By now you’ve probably noticed that my esteemed colleague James is a serious Dixon Denier. He just doesn’t get it, and while I don’t love C.Dix, I get why the girls do. He’s proven to have Velveeta-level song-choice skills so far, but maybe the worship side of him can come around to something from U2 that would show his arena-rocking potential, such as the vaguely spiritual “I Still Haven’t Found What I’m Looking For” or “With or Without You.” — Kaufman
So many options for him this week. I could see him building on last week’s worship-tastic Lifehouse performance by taking on some Stryper or embracing his inner cheese-monger by doing something like Bon Jovi’s “Wanted Dead or Alive.” In a pinch, I’ll take the latter, since I suspect he fancies himself a bit of a cowboy anyway. Though he’d probably need to change his haircut if he wants to get served in any saloon. — Montgomery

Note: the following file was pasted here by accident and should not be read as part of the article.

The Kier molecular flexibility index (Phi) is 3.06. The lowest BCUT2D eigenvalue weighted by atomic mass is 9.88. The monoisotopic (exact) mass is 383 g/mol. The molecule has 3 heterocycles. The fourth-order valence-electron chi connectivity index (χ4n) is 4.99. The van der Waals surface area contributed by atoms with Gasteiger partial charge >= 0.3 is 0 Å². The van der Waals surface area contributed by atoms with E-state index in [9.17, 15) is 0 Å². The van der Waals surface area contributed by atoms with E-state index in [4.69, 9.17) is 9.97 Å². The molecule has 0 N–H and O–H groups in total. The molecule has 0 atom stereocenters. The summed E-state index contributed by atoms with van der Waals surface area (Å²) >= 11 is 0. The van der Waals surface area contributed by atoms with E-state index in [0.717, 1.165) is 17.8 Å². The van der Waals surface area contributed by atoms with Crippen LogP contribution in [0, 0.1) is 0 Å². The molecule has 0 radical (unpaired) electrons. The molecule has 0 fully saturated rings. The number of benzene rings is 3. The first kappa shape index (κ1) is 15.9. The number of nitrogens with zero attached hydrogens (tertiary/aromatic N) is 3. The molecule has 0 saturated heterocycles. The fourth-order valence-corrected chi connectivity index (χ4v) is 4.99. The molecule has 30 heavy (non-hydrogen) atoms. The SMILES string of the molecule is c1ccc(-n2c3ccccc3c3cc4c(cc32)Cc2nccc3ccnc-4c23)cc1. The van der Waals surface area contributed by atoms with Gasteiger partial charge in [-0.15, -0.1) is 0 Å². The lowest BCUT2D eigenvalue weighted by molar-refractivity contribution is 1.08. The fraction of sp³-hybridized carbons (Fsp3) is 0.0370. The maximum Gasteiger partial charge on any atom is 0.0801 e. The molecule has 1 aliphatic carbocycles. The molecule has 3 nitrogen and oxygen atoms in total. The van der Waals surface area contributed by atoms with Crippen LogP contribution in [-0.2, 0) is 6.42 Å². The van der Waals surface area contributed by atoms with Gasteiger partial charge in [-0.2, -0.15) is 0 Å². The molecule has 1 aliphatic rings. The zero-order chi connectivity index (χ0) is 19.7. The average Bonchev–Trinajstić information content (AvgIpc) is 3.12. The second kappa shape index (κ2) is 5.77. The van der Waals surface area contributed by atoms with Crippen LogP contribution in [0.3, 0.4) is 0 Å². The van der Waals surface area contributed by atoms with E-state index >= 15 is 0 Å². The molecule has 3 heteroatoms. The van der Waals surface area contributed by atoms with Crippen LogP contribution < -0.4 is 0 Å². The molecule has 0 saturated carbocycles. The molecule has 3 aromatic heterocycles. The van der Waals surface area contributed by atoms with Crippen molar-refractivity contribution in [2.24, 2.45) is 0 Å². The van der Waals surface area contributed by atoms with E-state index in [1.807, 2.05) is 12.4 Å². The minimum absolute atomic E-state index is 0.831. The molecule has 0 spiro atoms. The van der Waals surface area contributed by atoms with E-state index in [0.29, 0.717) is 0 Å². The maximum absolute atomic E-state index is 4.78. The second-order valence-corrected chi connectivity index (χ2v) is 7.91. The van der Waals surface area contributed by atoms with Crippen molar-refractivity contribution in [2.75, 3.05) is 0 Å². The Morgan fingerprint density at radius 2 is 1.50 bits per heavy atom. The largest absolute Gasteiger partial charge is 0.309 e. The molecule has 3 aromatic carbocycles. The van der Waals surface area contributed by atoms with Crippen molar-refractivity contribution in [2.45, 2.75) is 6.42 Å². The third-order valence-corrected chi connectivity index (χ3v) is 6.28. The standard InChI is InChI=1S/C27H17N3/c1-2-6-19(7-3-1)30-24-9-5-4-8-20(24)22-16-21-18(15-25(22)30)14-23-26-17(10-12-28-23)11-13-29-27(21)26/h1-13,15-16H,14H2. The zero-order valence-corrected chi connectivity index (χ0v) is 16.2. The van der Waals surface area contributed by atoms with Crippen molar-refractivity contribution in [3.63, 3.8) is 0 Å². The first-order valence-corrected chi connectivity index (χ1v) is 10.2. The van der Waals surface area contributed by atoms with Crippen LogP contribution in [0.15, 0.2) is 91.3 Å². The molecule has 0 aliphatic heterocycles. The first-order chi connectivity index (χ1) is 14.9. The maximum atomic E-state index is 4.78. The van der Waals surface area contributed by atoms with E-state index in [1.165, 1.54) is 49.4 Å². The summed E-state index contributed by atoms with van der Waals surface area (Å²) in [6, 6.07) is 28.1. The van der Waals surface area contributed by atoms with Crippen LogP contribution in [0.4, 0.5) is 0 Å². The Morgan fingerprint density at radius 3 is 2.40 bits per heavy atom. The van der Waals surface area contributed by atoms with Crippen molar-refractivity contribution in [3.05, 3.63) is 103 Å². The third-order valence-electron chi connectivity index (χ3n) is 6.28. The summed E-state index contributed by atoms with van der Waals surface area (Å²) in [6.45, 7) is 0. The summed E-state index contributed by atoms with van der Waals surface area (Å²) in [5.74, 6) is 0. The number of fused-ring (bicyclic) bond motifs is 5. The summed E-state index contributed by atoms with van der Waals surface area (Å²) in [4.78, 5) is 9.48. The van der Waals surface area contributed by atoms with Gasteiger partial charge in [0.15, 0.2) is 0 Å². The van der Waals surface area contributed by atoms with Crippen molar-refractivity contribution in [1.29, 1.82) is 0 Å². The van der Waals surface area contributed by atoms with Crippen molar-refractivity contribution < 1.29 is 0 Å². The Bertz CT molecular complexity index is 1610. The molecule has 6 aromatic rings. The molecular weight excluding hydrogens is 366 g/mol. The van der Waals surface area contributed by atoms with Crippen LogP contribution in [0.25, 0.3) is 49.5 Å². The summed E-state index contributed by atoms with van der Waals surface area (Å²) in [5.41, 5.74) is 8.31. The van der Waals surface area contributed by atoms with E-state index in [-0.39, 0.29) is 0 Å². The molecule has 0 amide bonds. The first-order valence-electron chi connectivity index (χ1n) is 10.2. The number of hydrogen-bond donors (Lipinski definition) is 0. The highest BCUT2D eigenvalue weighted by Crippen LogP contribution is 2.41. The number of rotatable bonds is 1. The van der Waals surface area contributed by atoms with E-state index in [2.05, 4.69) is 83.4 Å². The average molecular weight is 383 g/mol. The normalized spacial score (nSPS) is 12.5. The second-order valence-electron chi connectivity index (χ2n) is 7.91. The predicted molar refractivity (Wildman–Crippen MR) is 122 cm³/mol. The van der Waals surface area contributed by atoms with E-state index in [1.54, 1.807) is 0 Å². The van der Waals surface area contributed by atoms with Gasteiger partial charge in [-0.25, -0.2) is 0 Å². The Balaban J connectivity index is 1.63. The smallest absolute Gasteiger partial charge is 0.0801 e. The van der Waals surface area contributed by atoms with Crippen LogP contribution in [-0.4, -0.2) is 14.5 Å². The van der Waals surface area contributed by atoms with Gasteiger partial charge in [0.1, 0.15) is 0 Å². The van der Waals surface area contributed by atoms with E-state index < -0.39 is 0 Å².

I’m not ashamed to admit I just don’t get this dude. Phil-Squared just seems like no fun to me, and his “talent” is basically making every song sound like a jittery attempt to clear his throat. Like Dixon, he’s got the musical taste of a Southern frat boy who was banned from the “devil’s music” as a kid. What the hell, let’s see how badly he can mangle the Police’s “Every Breath You Take” or Phil Collins’ “Against All Odds (Take a Look at Me Now).” — Kaufman
He’s gonna growl. He’s gonna shout. Shoot, he’ll probably grout. And is there a better song to do it to than Scorpions’ “Rock You Like a Hurricane”? Probably not. In all seriousness, I could actually see him slowing this one down and putting his own unique spin on it, which could make for the first time I actually enjoyed a Phillip Phillips performance. — Montgomery
Elise appears to have fully embraced her inner-rock queen, so she should stick to that. Bon Jovi’s “Livin’ on a Prayer” or Guns N’ Roses’ “Sweet Child O’ Mine” are the only way to go. But she’ll probably stick to the script and do Bonnie Tyler’s “Total Eclipse of the Heart.” — Kaufman
She’s found her footing over the past two weeks and now appears capable of singing just about anything. I could see her going Sunset Strip skuzzy this week, though I’m hoping she does Journey’s “Don’t Stop Believin’,” which has both the smoke and the soul. As an added bonus, “Idol” producers could just cut to black right before she hits the triumphant chorus, leaving us all to wonder whether she’s just been whacked. — Montgomery